Activity: Measure the change in Luminosity & Hue during Total Lunar Eclipse using Danjon Scale
BE A PART OF AN ALL INDIA EFFORT TO MEASURE LUMINOSITY CHANGES DURING TOTAL ECLIPSE AND COMPARE RESULTS FROM DIFFERENT LOCATIONS

ACTIVITY: Using the Danjon 5 point scale to measure luminotsiy and hue, observe the Lunar Eclipse at all phases and classify the shadow and hue of the eclipse as observed during the total eclipse.

SUMMARY:
The brightness of the moon varies widely from one eclipse to another. Many factors can affect the appearance of the Moon during a lunar eclipse including the Moon's path through the Earth's umbra, and the current conditions of the Earth's atmosphere. Thus, visual estimates of the colors seen on the totally eclipsed moon and their changes in different phases is valuable.
In the early 20th century, French astronomer André Danjon introduced the five-point scale of lunar luminosity ("L") for classifying the visual appearance and brightness of the Moon during total lunar eclipses.
Compare your visual observation to this chart, and record it for each phase. Report it with your name/location.
L= 0 Very dark eclipse. Moon almost invisible, especially at greatest eclipse.
L = 1 Dark Eclipse, gray or brownish in coloration. Details distinguishable only with difficulty.
L= 2 Deep red or rust-colored eclipse. Very dark central shadow, while outer edge of umbra is relatively bright.
L = 3 Brick-red eclipse. Umbral shadow usually has a bright or yellow rim.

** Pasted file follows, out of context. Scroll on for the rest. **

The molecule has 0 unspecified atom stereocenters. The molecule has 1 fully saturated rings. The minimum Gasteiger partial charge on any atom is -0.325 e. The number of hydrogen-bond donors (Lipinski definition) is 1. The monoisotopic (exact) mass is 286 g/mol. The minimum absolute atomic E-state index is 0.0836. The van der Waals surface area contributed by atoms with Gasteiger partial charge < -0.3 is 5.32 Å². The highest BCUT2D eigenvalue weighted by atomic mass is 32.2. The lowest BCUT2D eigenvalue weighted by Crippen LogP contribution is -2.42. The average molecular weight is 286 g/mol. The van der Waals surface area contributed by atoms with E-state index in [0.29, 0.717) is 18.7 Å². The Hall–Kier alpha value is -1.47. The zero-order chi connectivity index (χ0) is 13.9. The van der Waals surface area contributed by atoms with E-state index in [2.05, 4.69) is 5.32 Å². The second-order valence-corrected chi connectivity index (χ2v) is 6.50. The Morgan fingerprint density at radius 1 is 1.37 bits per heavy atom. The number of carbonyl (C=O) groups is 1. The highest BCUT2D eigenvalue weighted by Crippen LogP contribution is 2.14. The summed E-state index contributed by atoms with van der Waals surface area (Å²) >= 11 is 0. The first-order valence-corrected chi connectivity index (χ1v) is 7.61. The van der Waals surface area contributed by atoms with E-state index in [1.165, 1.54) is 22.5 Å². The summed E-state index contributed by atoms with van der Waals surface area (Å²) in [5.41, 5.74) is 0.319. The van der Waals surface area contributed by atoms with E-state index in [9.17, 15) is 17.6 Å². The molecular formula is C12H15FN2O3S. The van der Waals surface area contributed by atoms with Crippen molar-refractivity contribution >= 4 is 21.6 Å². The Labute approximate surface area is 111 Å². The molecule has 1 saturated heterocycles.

L = 4 Very bright copper-red or orange eclipse. Umbra shadow has a bluish, very bright rim.

Danjon Scale Measurements
About Total Lunar Eclipse
The Total Lunar Eclipse – Blue Micro Moon on July 27, 2018
It’s a scientific observation and celebration of century largest Lunar Eclipse. The Total Lunar eclipse on the intervening night of 27 July and 28 July will last about 103 minutes and be the longest for 21st century. The longest total lunar eclipse of the last century happened in its last year on 16 July 2000. It had lasted nearly four minutes longer, at 1 hour and 46.4 minutes. People in Asia and Africa will get the best views of the eclipse. Those in Europe, South America and Australia will see partial views. It will not be visible in North America and Antarctica. In India, the eclipse will commence at 22:42:48 on 27 July and end at 05:00:05 on 28 July. The alignment of the centers of Sun, the Earth and the Moon, and the distance of the Moon from Earth at the time of eclipse combine to determine its duration. This time the centers of the three celestial bodies are almost in a straight line, and the Moon will be near its farthest point from Earth. Since the moon will be at its most distant, it will be at its smallest. So, it will take more time to cross the Earth’s shadow, making the eclipse last longer.
Participant's Name: *
(Please mention your Full name like Ram Arora)
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Observation Venue: *
(Please Mention Venue/City name from where you have taken the readings. If known, mention Longitude & Latitude of venue also)
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Longitude & Latitude:
(ex: Long: 73.95 & Lat: 65.85)
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City Name *
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Equipment used *
Telescope/binocular/naked eyes. If telescope, give the specfications
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